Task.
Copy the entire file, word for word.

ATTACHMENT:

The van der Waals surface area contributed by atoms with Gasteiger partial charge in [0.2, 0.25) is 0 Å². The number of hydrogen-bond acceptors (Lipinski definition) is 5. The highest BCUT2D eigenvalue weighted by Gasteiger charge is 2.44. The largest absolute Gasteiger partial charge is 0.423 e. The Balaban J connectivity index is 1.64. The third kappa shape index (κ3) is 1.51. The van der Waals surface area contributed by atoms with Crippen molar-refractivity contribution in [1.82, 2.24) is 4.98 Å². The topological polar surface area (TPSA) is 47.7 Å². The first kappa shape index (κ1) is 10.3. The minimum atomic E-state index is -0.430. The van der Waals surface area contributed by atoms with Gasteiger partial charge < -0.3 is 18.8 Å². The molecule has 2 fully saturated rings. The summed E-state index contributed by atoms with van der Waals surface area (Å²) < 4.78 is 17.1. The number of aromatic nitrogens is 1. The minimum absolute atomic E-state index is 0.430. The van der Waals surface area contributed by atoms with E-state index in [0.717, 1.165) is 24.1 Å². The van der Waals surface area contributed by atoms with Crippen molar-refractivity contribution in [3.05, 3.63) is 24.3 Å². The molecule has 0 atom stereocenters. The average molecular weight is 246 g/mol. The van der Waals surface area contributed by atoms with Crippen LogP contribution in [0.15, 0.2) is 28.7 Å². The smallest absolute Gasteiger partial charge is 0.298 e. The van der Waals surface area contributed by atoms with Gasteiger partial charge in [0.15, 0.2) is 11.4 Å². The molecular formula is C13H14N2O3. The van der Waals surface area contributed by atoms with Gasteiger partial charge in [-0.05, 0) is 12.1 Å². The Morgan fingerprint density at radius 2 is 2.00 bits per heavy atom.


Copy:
The van der Waals surface area contributed by atoms with Gasteiger partial charge in [0.2, 0.25) is 0 Å². The number of hydrogen-bond acceptors (Lipinski definition) is 5. The highest BCUT2D eigenvalue weighted by Gasteiger charge is 2.44. The largest absolute Gasteiger partial charge is 0.423 e. The Balaban J connectivity index is 1.64. The third kappa shape index (κ3) is 1.51. The van der Waals surface area contributed by atoms with Crippen molar-refractivity contribution in [1.82, 2.24) is 4.98 Å². The topological polar surface area (TPSA) is 47.7 Å². The first kappa shape index (κ1) is 10.3. The minimum atomic E-state index is -0.430. The van der Waals surface area contributed by atoms with Gasteiger partial charge < -0.3 is 18.8 Å². The molecule has 2 fully saturated rings. The summed E-state index contributed by atoms with van der Waals surface area (Å²) < 4.78 is 17.1. The number of aromatic nitrogens is 1. The minimum absolute atomic E-state index is 0.430. The van der Waals surface area contributed by atoms with E-state index in [0.717, 1.165) is 24.1 Å². The van der Waals surface area contributed by atoms with Crippen molar-refractivity contribution in [3.05, 3.63) is 24.3 Å². The molecule has 0 atom stereocenters. The average molecular weight is 246 g/mol. The van der Waals surface area contributed by atoms with Crippen LogP contribution in [0.15, 0.2) is 28.7 Å². The smallest absolute Gasteiger partial charge is 0.298 e. The van der Waals surface area contributed by atoms with Gasteiger partial charge in [0.15, 0.2) is 11.4 Å². The molecular formula is C13H14N2O3. The van der Waals surface area contributed by atoms with Gasteiger partial charge in [-0.05, 0) is 12.1 Å². The Morgan fingerprint density at radius 2 is 2.00 bits per heavy atom.